The list below highlights the number of programs and the key RPS goals in each PJM state presented in the DSIRE database:

  • Delaware (32 programs and policies) – 25% RPS with 3.5% from solar PV by 2025-26  
  • Illinois (91) – 25% by 2025-26
  • Indiana (79) – 7% 2019-24, 10% in 2025
  • Kentucky (76) – No RPS
  • Maryland (83) – 50% by 2030
  • Michigan (68) – 15% by 2021
  • New Jersey (58) – 52.5% target in 2030, with a 2.5% increase each year after
  • North Carolina (96) – 12.5% for IOUs by 2021
  • Ohio (74) – 12.5% and solar 0.5% by 2026
  • Pennsylvania (68) – Tier One 8%, Tier Two 10%, solar PV 0.5% by 2020-21
  • Tennessee (50) – No RPS
  • Virginia (52) – 41% by 2030, 100% by 2045
  • West Virginia (13) – No RPS
  • District of Columbia (68) – 100% by 2032

With the assumption that the commission moves forward and approves the MOPR in its present form, the most important question becomes, what will it mean to the long-term costs and the overall fuel portfolio in the region as future auctions are undertaken?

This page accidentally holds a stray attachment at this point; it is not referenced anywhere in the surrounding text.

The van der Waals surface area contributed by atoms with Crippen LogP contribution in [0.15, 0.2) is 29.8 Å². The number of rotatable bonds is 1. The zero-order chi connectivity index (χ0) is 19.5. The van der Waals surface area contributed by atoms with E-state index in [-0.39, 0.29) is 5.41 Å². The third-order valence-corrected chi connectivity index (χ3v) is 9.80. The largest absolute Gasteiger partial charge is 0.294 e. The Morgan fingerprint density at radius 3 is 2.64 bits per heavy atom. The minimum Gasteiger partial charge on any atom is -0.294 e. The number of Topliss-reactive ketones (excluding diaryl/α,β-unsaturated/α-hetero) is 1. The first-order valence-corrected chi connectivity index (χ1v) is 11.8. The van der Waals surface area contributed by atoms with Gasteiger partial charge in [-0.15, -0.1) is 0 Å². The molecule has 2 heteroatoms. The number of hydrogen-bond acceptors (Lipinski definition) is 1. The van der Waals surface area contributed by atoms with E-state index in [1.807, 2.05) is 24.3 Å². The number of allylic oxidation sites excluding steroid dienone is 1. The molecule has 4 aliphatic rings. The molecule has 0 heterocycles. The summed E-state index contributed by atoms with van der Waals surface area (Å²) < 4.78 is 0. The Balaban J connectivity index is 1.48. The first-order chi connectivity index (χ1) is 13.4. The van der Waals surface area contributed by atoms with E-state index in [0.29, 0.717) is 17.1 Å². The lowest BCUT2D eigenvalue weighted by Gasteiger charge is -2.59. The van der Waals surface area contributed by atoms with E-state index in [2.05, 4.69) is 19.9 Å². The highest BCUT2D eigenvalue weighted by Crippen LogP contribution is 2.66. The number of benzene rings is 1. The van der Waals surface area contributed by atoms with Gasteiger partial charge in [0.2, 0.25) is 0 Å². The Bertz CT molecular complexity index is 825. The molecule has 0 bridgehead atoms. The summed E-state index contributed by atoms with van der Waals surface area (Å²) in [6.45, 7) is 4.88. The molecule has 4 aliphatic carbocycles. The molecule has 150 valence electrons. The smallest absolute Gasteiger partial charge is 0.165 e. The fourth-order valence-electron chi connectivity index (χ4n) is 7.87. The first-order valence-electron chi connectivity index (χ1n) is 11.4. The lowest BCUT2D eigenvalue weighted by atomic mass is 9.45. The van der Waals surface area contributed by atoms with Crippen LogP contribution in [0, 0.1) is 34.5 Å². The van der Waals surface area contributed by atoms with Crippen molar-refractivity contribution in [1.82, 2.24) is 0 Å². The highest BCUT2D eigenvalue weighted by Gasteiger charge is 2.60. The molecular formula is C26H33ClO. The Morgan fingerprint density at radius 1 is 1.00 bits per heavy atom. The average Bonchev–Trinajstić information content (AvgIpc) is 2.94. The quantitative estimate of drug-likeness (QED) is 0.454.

New ABB study 

ABB’s Energy Market Advisors team recently completed a study assessing the long-term impact on PJM Base Residual Auction clearing prices due to the MOPR under three scenarios; the “Status Quo,” the Resource-Specific Exception (RSE), and the MOPR as written.  The “Status Quo” involved an evaluation under which both existing and new capacity resources with state-subsidy participate in the auction absent an offer floor price.  The study also looked at the MOPR, as it is presented by PJM in their March filing.  And finally, the study developed the “Resource-Specific Exception” with built-in assumptions for wind and solar costs, industry-based learning curve cost reductions, and a longer financing life than PJM’s default assumption.  Between 2022 and 2029, under the “Status Quo,” prices would be about 32% below the “Resource-Specific Exception” average clearing price, and about 44% below the MOPR.

Average PJM capacity clearing prices, 2022-2030, 2019$/MW-Day

The report found that the average “Status-Quo” market-clearing price between 2022-23 and 2029-30 will land at $93/MW-Day in 2019 dollars.  The MOPR in full force would result in market-clearing prices of roughly $165/MW-Day, and under the Resource-Specific Exception scenario would land at $137/MW-Day.  The Resource-Specific Exception represents a middle of the road that assumes the market stays intact without state exits.